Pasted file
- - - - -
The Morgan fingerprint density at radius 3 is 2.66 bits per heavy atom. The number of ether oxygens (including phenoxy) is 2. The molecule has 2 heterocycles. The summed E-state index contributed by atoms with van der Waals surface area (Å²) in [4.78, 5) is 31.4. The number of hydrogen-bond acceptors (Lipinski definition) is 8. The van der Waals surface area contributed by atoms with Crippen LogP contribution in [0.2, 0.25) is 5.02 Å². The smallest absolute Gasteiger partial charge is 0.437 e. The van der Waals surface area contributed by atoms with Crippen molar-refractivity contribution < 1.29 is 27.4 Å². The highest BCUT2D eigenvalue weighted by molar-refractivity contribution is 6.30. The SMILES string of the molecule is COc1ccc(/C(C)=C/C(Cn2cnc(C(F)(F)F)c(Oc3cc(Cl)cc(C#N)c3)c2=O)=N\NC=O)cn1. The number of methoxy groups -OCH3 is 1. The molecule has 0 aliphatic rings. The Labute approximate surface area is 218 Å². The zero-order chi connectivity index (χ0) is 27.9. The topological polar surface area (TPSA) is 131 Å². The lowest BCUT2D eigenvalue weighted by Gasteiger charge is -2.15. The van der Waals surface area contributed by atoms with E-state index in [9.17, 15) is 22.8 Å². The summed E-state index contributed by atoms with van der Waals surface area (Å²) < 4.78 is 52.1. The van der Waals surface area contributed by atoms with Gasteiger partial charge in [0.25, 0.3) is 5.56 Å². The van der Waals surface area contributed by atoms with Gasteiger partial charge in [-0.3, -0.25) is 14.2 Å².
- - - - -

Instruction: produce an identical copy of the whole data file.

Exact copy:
The Morgan fingerprint density at radius 3 is 2.66 bits per heavy atom. The number of ether oxygens (including phenoxy) is 2. The molecule has 2 heterocycles. The summed E-state index contributed by atoms with van der Waals surface area (Å²) in [4.78, 5) is 31.4. The number of hydrogen-bond acceptors (Lipinski definition) is 8. The van der Waals surface area contributed by atoms with Crippen LogP contribution in [0.2, 0.25) is 5.02 Å². The smallest absolute Gasteiger partial charge is 0.437 e. The van der Waals surface area contributed by atoms with Crippen molar-refractivity contribution < 1.29 is 27.4 Å². The highest BCUT2D eigenvalue weighted by molar-refractivity contribution is 6.30. The SMILES string of the molecule is COc1ccc(/C(C)=C/C(Cn2cnc(C(F)(F)F)c(Oc3cc(Cl)cc(C#N)c3)c2=O)=N\NC=O)cn1. The number of methoxy groups -OCH3 is 1. The molecule has 0 aliphatic rings. The Labute approximate surface area is 218 Å². The zero-order chi connectivity index (χ0) is 27.9. The topological polar surface area (TPSA) is 131 Å². The lowest BCUT2D eigenvalue weighted by Gasteiger charge is -2.15. The van der Waals surface area contributed by atoms with E-state index in [9.17, 15) is 22.8 Å². The summed E-state index contributed by atoms with van der Waals surface area (Å²) < 4.78 is 52.1. The van der Waals surface area contributed by atoms with Gasteiger partial charge in [0.25, 0.3) is 5.56 Å². The van der Waals surface area contributed by atoms with Gasteiger partial charge in [-0.3, -0.25) is 14.2 Å².